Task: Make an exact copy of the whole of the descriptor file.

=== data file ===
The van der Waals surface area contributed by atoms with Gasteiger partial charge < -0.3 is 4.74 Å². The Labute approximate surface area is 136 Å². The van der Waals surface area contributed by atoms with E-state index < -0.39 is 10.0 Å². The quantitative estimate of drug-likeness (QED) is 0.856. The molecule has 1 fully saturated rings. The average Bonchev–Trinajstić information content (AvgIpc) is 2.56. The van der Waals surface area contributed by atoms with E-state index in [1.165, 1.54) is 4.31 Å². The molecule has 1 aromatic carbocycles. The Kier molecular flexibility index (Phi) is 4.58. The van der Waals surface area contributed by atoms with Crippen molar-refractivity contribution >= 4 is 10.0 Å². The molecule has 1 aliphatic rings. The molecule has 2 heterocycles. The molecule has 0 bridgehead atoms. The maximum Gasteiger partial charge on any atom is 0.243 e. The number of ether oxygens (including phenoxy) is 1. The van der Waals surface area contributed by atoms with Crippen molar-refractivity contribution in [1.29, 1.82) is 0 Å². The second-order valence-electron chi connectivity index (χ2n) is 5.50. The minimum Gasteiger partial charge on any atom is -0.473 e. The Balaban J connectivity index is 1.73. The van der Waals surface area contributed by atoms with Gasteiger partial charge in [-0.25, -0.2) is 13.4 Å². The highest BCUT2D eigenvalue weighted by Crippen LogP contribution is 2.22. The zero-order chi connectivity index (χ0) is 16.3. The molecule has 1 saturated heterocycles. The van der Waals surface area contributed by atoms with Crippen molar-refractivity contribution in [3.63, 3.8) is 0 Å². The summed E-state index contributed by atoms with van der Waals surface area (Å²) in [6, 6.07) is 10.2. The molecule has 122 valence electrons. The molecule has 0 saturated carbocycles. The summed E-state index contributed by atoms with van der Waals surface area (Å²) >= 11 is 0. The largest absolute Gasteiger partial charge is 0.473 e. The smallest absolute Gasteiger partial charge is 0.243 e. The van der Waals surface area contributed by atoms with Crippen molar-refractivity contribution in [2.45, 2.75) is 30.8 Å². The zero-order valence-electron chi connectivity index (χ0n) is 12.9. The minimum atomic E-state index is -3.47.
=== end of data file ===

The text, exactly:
The van der Waals surface area contributed by atoms with Gasteiger partial charge < -0.3 is 4.74 Å². The Labute approximate surface area is 136 Å². The van der Waals surface area contributed by atoms with E-state index < -0.39 is 10.0 Å². The quantitative estimate of drug-likeness (QED) is 0.856. The molecule has 1 fully saturated rings. The average Bonchev–Trinajstić information content (AvgIpc) is 2.56. The van der Waals surface area contributed by atoms with E-state index in [1.165, 1.54) is 4.31 Å². The molecule has 1 aromatic carbocycles. The Kier molecular flexibility index (Phi) is 4.58. The van der Waals surface area contributed by atoms with Crippen molar-refractivity contribution >= 4 is 10.0 Å². The molecule has 1 aliphatic rings. The molecule has 2 heterocycles. The molecule has 0 bridgehead atoms. The maximum Gasteiger partial charge on any atom is 0.243 e. The number of ether oxygens (including phenoxy) is 1. The van der Waals surface area contributed by atoms with Crippen molar-refractivity contribution in [1.29, 1.82) is 0 Å². The second-order valence-electron chi connectivity index (χ2n) is 5.50. The minimum Gasteiger partial charge on any atom is -0.473 e. The Balaban J connectivity index is 1.73. The van der Waals surface area contributed by atoms with Gasteiger partial charge in [-0.25, -0.2) is 13.4 Å². The highest BCUT2D eigenvalue weighted by Crippen LogP contribution is 2.22. The zero-order chi connectivity index (χ0) is 16.3. The molecule has 1 saturated heterocycles. The van der Waals surface area contributed by atoms with Crippen molar-refractivity contribution in [3.63, 3.8) is 0 Å². The summed E-state index contributed by atoms with van der Waals surface area (Å²) in [6, 6.07) is 10.2. The molecule has 122 valence electrons. The molecule has 0 saturated carbocycles. The summed E-state index contributed by atoms with van der Waals surface area (Å²) >= 11 is 0. The largest absolute Gasteiger partial charge is 0.473 e. The smallest absolute Gasteiger partial charge is 0.243 e. The van der Waals surface area contributed by atoms with Crippen molar-refractivity contribution in [2.45, 2.75) is 30.8 Å². The zero-order valence-electron chi connectivity index (χ0n) is 12.9. The minimum atomic E-state index is -3.47.